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Deloitte Finds Greater Optimism Amongst CFOs as Economy Improves
October 11, 2012
By Michael Foster, Big4.com Blogger
In June, we reported that a Deloitte survey found that CFOs had become pessimistic about the North American economic environment, in addition to general skepticism about a global recovery. This pessimism was uncovered at a time when macroeconomic indicators, such as unemployment rates, the S&P 500 Index, home values in the U.S., and American consumer confidence, rose above post-recession lows after the subprime mortgage crisis in 2008.
After months of sustained equity value growth, CFOs have changed their tune. A new survey of CFOs by Deloitte showed that they were more upbeat about the global economy, as summer optimism replaced the pessimism of the spring.
Commenting on the report’s findings, Deloitte Chief Economist Ian Steward said that CFOs are still concerned about making balance sheets stronger. “While central bank activism helped fuel a strong rally in global equity markets between June and mid-September, the finance chiefs take a more cautious longer-term view. The fog of economic uncertainty is hitting investment,” he said.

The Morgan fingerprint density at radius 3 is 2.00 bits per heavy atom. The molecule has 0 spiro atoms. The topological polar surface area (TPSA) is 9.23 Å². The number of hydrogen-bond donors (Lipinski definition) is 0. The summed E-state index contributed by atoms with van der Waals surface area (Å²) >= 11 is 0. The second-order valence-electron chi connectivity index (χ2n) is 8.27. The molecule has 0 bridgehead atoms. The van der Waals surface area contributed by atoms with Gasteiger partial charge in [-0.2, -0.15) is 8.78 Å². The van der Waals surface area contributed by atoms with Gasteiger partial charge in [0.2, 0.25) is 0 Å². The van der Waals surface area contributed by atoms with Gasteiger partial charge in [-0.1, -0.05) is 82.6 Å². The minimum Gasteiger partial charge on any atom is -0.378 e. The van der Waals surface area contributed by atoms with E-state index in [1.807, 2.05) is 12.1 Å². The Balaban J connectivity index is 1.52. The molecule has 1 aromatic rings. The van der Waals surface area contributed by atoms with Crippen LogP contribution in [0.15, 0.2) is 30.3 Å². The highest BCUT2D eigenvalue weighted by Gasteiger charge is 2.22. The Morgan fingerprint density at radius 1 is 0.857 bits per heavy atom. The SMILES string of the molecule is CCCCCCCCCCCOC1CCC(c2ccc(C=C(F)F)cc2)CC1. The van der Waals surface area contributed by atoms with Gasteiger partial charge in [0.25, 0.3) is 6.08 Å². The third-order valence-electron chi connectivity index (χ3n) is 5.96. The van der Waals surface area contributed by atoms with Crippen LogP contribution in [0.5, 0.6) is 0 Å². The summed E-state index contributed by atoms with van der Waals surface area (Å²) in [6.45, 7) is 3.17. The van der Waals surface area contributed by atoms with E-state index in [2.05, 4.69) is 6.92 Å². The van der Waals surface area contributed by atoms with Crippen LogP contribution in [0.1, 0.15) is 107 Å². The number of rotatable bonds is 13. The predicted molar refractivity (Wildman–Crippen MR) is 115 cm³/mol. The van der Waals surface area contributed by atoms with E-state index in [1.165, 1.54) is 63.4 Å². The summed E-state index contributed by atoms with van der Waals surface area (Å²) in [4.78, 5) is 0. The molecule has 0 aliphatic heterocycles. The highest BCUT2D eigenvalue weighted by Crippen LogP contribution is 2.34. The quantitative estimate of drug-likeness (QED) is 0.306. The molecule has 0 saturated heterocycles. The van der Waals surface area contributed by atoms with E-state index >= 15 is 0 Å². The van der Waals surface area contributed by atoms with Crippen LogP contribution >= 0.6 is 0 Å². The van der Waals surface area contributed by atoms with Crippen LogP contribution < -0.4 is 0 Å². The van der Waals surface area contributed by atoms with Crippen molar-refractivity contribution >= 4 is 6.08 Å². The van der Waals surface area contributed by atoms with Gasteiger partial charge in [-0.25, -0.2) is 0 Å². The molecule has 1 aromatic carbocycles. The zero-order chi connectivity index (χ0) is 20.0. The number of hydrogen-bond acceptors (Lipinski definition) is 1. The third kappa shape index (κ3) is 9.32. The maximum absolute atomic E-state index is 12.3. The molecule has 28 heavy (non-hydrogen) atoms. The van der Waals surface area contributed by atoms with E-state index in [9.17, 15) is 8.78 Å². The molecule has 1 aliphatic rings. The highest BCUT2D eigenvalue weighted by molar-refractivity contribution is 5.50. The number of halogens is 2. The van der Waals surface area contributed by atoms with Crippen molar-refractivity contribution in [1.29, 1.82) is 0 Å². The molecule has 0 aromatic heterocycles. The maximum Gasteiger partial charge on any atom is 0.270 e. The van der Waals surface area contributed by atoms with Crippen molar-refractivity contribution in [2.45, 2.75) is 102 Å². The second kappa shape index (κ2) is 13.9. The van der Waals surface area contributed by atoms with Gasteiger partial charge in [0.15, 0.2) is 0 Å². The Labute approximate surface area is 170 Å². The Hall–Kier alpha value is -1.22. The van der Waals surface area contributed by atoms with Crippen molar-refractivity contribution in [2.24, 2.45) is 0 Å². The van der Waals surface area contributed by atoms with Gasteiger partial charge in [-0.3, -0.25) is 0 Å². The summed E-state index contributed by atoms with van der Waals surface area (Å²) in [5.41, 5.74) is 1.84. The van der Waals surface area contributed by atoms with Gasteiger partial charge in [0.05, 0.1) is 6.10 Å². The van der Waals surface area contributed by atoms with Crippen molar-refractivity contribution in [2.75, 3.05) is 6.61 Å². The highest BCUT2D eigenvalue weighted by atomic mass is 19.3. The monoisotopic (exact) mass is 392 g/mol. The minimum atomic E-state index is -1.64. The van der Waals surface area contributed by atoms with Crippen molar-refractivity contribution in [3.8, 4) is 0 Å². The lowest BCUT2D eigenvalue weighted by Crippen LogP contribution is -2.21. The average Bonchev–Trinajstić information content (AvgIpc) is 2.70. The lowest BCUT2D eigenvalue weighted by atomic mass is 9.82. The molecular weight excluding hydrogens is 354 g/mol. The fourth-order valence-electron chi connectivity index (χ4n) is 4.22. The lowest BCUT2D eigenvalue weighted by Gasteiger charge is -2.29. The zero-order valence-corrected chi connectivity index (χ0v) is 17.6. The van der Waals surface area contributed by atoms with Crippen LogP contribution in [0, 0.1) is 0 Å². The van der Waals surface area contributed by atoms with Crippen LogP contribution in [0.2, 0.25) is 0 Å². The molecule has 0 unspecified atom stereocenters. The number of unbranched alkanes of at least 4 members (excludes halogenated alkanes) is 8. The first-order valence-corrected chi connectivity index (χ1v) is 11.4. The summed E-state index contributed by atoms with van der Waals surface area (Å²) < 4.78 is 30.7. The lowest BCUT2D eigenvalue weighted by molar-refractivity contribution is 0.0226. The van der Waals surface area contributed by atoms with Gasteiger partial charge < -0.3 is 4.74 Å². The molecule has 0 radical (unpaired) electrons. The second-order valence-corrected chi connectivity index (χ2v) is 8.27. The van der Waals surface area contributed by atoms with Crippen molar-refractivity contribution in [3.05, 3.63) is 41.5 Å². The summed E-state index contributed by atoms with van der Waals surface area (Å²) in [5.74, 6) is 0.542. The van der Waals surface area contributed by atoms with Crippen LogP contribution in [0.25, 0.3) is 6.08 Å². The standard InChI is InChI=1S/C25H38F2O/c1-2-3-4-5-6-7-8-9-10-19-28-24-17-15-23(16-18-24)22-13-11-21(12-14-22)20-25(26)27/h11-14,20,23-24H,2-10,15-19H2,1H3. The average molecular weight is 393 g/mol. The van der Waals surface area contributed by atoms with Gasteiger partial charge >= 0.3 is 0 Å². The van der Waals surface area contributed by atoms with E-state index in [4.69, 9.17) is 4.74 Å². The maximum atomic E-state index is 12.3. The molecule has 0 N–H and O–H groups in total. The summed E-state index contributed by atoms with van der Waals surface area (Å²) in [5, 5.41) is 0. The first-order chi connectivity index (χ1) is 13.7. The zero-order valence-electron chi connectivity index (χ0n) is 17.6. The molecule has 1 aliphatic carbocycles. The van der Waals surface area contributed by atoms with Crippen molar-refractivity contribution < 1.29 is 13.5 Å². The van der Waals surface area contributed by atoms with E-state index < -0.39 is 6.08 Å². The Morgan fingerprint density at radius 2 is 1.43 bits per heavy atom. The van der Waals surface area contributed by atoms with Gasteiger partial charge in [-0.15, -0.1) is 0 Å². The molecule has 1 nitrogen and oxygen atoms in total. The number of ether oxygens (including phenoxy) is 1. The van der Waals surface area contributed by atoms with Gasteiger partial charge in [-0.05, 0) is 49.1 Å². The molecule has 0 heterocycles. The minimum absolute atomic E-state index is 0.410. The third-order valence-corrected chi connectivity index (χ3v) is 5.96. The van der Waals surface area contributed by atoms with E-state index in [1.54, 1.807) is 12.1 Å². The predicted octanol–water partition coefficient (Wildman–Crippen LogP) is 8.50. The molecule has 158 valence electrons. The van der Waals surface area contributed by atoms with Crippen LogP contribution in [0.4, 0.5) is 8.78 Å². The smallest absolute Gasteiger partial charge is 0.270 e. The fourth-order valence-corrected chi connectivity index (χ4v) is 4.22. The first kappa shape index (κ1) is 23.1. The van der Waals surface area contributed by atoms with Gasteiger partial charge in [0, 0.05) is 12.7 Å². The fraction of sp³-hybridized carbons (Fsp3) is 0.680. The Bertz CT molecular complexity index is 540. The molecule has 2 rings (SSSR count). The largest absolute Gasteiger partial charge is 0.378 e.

Nonetheless, only 20 per cent of CFOs surveyed said that they expect revenues to fall over the next year, with rising demand in emerging markets, the U.S., and Japan offsetting Europe’s contraction.
Over half of CFOs surveyed said that they expect the UK to avoid another recession in the next two years, and a quarter of CFOs said that they expect a member country to abandon the euro in the next year.
According to the survey, the Federal Reserve’s actions and agreements on managing the euro have encouraged greater optimism amongst CFOs.